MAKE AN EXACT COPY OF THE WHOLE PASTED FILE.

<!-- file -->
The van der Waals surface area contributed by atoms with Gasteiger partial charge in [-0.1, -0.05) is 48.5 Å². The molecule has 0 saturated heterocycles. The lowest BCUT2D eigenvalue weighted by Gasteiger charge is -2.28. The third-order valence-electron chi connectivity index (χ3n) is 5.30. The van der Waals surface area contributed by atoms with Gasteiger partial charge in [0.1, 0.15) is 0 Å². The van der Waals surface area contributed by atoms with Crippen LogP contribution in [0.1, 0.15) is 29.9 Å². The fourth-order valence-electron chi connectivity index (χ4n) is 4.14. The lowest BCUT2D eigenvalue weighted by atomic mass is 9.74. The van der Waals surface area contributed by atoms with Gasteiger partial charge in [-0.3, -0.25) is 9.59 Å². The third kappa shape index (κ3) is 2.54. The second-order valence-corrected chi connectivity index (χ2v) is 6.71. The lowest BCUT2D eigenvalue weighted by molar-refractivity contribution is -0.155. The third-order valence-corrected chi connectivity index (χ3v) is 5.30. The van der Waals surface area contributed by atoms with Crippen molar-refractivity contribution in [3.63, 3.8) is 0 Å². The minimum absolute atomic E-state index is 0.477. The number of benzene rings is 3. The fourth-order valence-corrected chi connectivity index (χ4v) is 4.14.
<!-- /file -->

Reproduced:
The van der Waals surface area contributed by atoms with Gasteiger partial charge in [-0.1, -0.05) is 48.5 Å². The molecule has 0 saturated heterocycles. The lowest BCUT2D eigenvalue weighted by Gasteiger charge is -2.28. The third-order valence-electron chi connectivity index (χ3n) is 5.30. The van der Waals surface area contributed by atoms with Gasteiger partial charge in [0.1, 0.15) is 0 Å². The van der Waals surface area contributed by atoms with Crippen LogP contribution in [0.1, 0.15) is 29.9 Å². The fourth-order valence-electron chi connectivity index (χ4n) is 4.14. The lowest BCUT2D eigenvalue weighted by atomic mass is 9.74. The van der Waals surface area contributed by atoms with Gasteiger partial charge in [-0.3, -0.25) is 9.59 Å². The third kappa shape index (κ3) is 2.54. The second-order valence-corrected chi connectivity index (χ2v) is 6.71. The lowest BCUT2D eigenvalue weighted by molar-refractivity contribution is -0.155. The third-order valence-corrected chi connectivity index (χ3v) is 5.30. The van der Waals surface area contributed by atoms with Crippen molar-refractivity contribution in [3.63, 3.8) is 0 Å². The minimum absolute atomic E-state index is 0.477. The number of benzene rings is 3. The fourth-order valence-corrected chi connectivity index (χ4v) is 4.14.